Poisonous Plants

Text/HTML Versioner Minimize

Digitalis purpurea Minimize

GENUS: Digitalis

Digitalis purpurea L. - Foxglove

FAMILY: Scrophulariaceae—the Figwort Family

This group, also known as the snapdragon family, is a large, cosmopolitan collection of genera that contains many ornamental plants. Within the family apparently only foxglove is toxic.

Flowers are: bisexual, typically irregular, often 2-lipped; stamens: 4, or occasionally 2 or 5; sepals and petals: either 4- or 5-merous; ovary: superior, 2-celled; fruit: a capsule.

PHENOLOGY: Foxglove is a summer-flowering biennial often sold in garden centers already in blossom.

DISTRIBUTION: A cultivated plant, foxglove occasionally escapes and is short-lived in the wild in our range. It would be encountered more often in the flower garden

PLANT CHARACTERISTICS: This plant, native to Europe and northwestern Africa, is easily recognized by its showy, terminal, one-sided racemes of large, drooping flowers. Other characteristics include the basal leaves: in rosettes, lanceolate to ovate, long-petioled; stem leaves: alternate, simple, sessile or nearly so; calyx: 5-parted; corolla: to 7 cm long, purple to pink or white with conspicuous spots inside; stamens: 4.

POISONOUS PARTS: The herbage, both fresh and dried, contains powerful, highly toxic compounds.

SYMPTOMS: In humans toxic reactions include gastric upset, nausea, diarrhea, abdominal pain, severe headache, pulse and cardiac rhythm abnormalities, mental irregularities, drowsiness, tremors, convulsions, and death. In livestock symptoms are similar and include bloody stools, lack of appetite, and the urge to urinate.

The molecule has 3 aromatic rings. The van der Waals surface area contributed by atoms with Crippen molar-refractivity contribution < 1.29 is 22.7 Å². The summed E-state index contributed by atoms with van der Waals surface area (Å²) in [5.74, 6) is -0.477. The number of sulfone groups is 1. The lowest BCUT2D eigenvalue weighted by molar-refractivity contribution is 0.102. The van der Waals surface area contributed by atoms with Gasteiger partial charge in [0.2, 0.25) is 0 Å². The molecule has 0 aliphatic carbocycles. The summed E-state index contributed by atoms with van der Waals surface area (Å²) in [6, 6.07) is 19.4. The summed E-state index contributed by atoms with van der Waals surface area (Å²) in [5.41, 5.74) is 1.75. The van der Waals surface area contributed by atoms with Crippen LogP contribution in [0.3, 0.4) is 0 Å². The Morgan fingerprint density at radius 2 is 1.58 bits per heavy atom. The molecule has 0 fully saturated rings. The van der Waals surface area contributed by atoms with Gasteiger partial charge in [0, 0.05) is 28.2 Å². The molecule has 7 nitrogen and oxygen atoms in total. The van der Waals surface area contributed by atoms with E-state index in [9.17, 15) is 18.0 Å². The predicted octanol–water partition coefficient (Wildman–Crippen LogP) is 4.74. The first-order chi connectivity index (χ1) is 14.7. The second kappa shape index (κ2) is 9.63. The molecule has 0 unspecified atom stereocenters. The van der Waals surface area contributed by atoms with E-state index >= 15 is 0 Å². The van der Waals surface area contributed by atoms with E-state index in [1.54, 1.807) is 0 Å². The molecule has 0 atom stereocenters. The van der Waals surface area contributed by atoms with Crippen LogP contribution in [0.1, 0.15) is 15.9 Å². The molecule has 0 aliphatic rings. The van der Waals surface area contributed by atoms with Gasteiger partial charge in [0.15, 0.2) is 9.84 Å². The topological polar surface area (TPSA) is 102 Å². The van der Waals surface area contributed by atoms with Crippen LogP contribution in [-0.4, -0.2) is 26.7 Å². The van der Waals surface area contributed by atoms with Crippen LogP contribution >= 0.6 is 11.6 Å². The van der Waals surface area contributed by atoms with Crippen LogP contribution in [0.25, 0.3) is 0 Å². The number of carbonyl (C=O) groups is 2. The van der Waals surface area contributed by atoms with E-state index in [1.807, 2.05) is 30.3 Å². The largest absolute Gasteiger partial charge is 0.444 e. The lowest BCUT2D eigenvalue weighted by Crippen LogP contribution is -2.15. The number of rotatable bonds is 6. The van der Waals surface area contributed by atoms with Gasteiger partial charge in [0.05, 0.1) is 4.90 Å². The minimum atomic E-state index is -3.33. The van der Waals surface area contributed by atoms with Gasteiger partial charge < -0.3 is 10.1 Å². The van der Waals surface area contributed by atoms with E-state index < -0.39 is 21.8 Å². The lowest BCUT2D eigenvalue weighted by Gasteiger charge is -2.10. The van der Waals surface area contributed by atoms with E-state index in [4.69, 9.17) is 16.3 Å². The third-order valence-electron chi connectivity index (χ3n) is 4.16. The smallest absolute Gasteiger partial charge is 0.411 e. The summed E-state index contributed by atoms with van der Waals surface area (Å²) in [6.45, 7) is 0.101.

POISONOUS PRINCIPLES:  Digitalis, an extract of foxglove, has been used medicinally for many years; hence, a large body of information has accumulated concerning it. Physiologically active chemical constituents found in foxglove include digitoxin (0.2-0.4%), digitonin, digitalin, antirhinic acid, digitalosmin, and digitoflavone. The LD50 (oral) for digitoxin in guinea pigs is 60 mg/kg of body weight, and in cats it is 0.18 mg/kg of body weight. The toxins are cardiac or steroid glycosides. The aglycones are derivatives of cyclopenteno-phenanthrene; and the sugars, unusual methyl pentoses. They influence the heart in two ways: stronger cardiac contractions and slower contractions through stimulation of the vagus, prolonging diastole. Digitalis is of much importance to modern medicine.

CONFUSED TAXA: No other garden plants produce tall, (to more than 1.5 m) one-sided racemes of purple, spotted flowers.

SPECIES OF ANIMALS AFFECTED: Humans, usually from drug overdoses, and livestock, from grazing, have been poisoned by foxglove alkaloids. Poisoning in animals can result from hay contamination in addition to browsing fresh material. Susceptible animals include pigs, cattle, horses, and turkeys.

TREATMENT: (l la)(b); (26); (5); (19).

Copyright (c) 2018 Poisonous Plants
Privacy Statement | Terms Of Use